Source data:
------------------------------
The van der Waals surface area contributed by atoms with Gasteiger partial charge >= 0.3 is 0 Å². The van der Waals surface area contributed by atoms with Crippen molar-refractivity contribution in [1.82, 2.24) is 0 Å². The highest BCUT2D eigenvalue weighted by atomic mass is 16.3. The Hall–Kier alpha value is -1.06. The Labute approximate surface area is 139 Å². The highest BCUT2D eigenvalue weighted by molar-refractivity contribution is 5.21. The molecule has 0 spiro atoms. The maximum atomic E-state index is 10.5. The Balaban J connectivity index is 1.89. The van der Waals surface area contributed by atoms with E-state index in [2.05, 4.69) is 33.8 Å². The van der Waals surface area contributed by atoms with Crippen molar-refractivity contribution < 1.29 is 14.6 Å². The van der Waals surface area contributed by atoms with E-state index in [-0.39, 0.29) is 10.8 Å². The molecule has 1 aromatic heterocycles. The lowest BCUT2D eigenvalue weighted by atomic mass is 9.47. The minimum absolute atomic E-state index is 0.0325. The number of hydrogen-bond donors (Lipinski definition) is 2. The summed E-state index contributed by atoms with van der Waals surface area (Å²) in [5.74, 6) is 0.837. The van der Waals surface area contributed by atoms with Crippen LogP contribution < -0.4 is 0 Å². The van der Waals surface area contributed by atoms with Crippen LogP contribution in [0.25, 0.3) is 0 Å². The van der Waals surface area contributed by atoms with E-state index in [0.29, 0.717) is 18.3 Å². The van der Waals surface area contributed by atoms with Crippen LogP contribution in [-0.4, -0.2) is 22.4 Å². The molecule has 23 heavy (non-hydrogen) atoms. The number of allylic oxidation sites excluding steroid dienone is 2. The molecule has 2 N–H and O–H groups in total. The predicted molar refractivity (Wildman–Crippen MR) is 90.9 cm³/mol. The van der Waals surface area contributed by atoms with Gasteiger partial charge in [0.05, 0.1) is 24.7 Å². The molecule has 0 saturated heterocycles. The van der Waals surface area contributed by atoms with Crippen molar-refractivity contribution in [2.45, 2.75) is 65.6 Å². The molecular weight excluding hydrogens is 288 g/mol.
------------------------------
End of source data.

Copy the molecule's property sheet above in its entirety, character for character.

The van der Waals surface area contributed by atoms with Gasteiger partial charge >= 0.3 is 0 Å². The van der Waals surface area contributed by atoms with Crippen molar-refractivity contribution in [1.82, 2.24) is 0 Å². The highest BCUT2D eigenvalue weighted by atomic mass is 16.3. The Hall–Kier alpha value is -1.06. The Labute approximate surface area is 139 Å². The highest BCUT2D eigenvalue weighted by molar-refractivity contribution is 5.21. The molecule has 0 spiro atoms. The maximum atomic E-state index is 10.5. The Balaban J connectivity index is 1.89. The van der Waals surface area contributed by atoms with E-state index in [2.05, 4.69) is 33.8 Å². The van der Waals surface area contributed by atoms with Crippen molar-refractivity contribution < 1.29 is 14.6 Å². The van der Waals surface area contributed by atoms with E-state index in [-0.39, 0.29) is 10.8 Å². The molecule has 1 aromatic heterocycles. The lowest BCUT2D eigenvalue weighted by atomic mass is 9.47. The minimum absolute atomic E-state index is 0.0325. The number of hydrogen-bond donors (Lipinski definition) is 2. The summed E-state index contributed by atoms with van der Waals surface area (Å²) in [5.74, 6) is 0.837. The van der Waals surface area contributed by atoms with Crippen LogP contribution < -0.4 is 0 Å². The van der Waals surface area contributed by atoms with Crippen LogP contribution in [0.25, 0.3) is 0 Å². The van der Waals surface area contributed by atoms with E-state index in [0.29, 0.717) is 18.3 Å². The van der Waals surface area contributed by atoms with Crippen LogP contribution in [-0.4, -0.2) is 22.4 Å². The molecule has 23 heavy (non-hydrogen) atoms. The number of allylic oxidation sites excluding steroid dienone is 2. The molecule has 2 N–H and O–H groups in total. The predicted molar refractivity (Wildman–Crippen MR) is 90.9 cm³/mol. The van der Waals surface area contributed by atoms with Gasteiger partial charge in [0.05, 0.1) is 24.7 Å². The molecule has 0 saturated heterocycles. The van der Waals surface area contributed by atoms with Crippen molar-refractivity contribution in [2.45, 2.75) is 65.6 Å². The molecular weight excluding hydrogens is 288 g/mol.